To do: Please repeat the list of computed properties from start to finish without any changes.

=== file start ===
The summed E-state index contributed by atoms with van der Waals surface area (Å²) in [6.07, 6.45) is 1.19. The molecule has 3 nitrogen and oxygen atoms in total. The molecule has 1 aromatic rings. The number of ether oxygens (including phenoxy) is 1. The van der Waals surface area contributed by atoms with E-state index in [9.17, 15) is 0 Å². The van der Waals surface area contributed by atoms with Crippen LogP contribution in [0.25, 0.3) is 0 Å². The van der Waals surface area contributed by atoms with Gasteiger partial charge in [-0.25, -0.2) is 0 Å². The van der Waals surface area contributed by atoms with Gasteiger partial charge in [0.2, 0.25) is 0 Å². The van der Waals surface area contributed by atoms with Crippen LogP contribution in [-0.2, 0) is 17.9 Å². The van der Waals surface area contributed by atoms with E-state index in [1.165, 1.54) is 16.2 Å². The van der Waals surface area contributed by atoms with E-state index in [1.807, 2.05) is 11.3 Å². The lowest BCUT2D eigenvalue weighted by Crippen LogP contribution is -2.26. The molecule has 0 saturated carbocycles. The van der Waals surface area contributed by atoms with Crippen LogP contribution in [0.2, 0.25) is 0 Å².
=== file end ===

The summed E-state index contributed by atoms with van der Waals surface area (Å²) in [6.07, 6.45) is 1.19. The molecule has 3 nitrogen and oxygen atoms in total. The molecule has 1 aromatic rings. The number of ether oxygens (including phenoxy) is 1. The van der Waals surface area contributed by atoms with E-state index in [9.17, 15) is 0 Å². The van der Waals surface area contributed by atoms with Crippen LogP contribution in [0.25, 0.3) is 0 Å². The van der Waals surface area contributed by atoms with Gasteiger partial charge in [-0.25, -0.2) is 0 Å². The van der Waals surface area contributed by atoms with Gasteiger partial charge in [0.2, 0.25) is 0 Å². The van der Waals surface area contributed by atoms with Crippen LogP contribution in [-0.2, 0) is 17.9 Å². The van der Waals surface area contributed by atoms with E-state index in [1.165, 1.54) is 16.2 Å². The van der Waals surface area contributed by atoms with E-state index in [1.807, 2.05) is 11.3 Å². The lowest BCUT2D eigenvalue weighted by Crippen LogP contribution is -2.26. The molecule has 0 saturated carbocycles. The van der Waals surface area contributed by atoms with Crippen LogP contribution in [0.2, 0.25) is 0 Å².